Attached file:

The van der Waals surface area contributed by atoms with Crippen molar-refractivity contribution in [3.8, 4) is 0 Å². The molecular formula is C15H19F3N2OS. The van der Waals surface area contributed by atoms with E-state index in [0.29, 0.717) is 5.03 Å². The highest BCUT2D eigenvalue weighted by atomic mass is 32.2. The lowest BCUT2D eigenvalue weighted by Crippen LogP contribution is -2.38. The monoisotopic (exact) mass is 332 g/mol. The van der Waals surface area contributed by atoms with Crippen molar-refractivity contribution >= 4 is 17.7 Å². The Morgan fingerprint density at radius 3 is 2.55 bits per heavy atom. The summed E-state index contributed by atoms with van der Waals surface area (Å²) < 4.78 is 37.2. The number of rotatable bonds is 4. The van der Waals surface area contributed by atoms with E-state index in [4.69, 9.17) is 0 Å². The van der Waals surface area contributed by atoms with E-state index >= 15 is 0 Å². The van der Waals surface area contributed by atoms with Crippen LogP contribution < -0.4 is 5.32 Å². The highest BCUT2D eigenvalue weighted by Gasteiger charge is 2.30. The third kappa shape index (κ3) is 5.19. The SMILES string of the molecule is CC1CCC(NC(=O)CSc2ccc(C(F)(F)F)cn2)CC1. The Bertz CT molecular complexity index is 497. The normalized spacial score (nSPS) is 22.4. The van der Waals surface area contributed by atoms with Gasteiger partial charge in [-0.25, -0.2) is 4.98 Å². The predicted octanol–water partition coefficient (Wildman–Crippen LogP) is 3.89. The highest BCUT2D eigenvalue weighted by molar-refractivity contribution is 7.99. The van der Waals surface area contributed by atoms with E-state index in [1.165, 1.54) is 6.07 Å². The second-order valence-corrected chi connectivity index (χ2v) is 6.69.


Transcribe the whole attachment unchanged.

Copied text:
The van der Waals surface area contributed by atoms with Crippen molar-refractivity contribution in [3.8, 4) is 0 Å². The molecular formula is C15H19F3N2OS. The van der Waals surface area contributed by atoms with E-state index in [0.29, 0.717) is 5.03 Å². The highest BCUT2D eigenvalue weighted by atomic mass is 32.2. The lowest BCUT2D eigenvalue weighted by Crippen LogP contribution is -2.38. The monoisotopic (exact) mass is 332 g/mol. The van der Waals surface area contributed by atoms with Crippen molar-refractivity contribution >= 4 is 17.7 Å². The Morgan fingerprint density at radius 3 is 2.55 bits per heavy atom. The summed E-state index contributed by atoms with van der Waals surface area (Å²) < 4.78 is 37.2. The number of rotatable bonds is 4. The van der Waals surface area contributed by atoms with E-state index in [4.69, 9.17) is 0 Å². The van der Waals surface area contributed by atoms with E-state index >= 15 is 0 Å². The van der Waals surface area contributed by atoms with Crippen LogP contribution < -0.4 is 5.32 Å². The highest BCUT2D eigenvalue weighted by Gasteiger charge is 2.30. The third kappa shape index (κ3) is 5.19. The SMILES string of the molecule is CC1CCC(NC(=O)CSc2ccc(C(F)(F)F)cn2)CC1. The Bertz CT molecular complexity index is 497. The normalized spacial score (nSPS) is 22.4. The van der Waals surface area contributed by atoms with Gasteiger partial charge in [-0.25, -0.2) is 4.98 Å². The predicted octanol–water partition coefficient (Wildman–Crippen LogP) is 3.89. The highest BCUT2D eigenvalue weighted by molar-refractivity contribution is 7.99. The van der Waals surface area contributed by atoms with E-state index in [1.165, 1.54) is 6.07 Å². The second-order valence-corrected chi connectivity index (χ2v) is 6.69.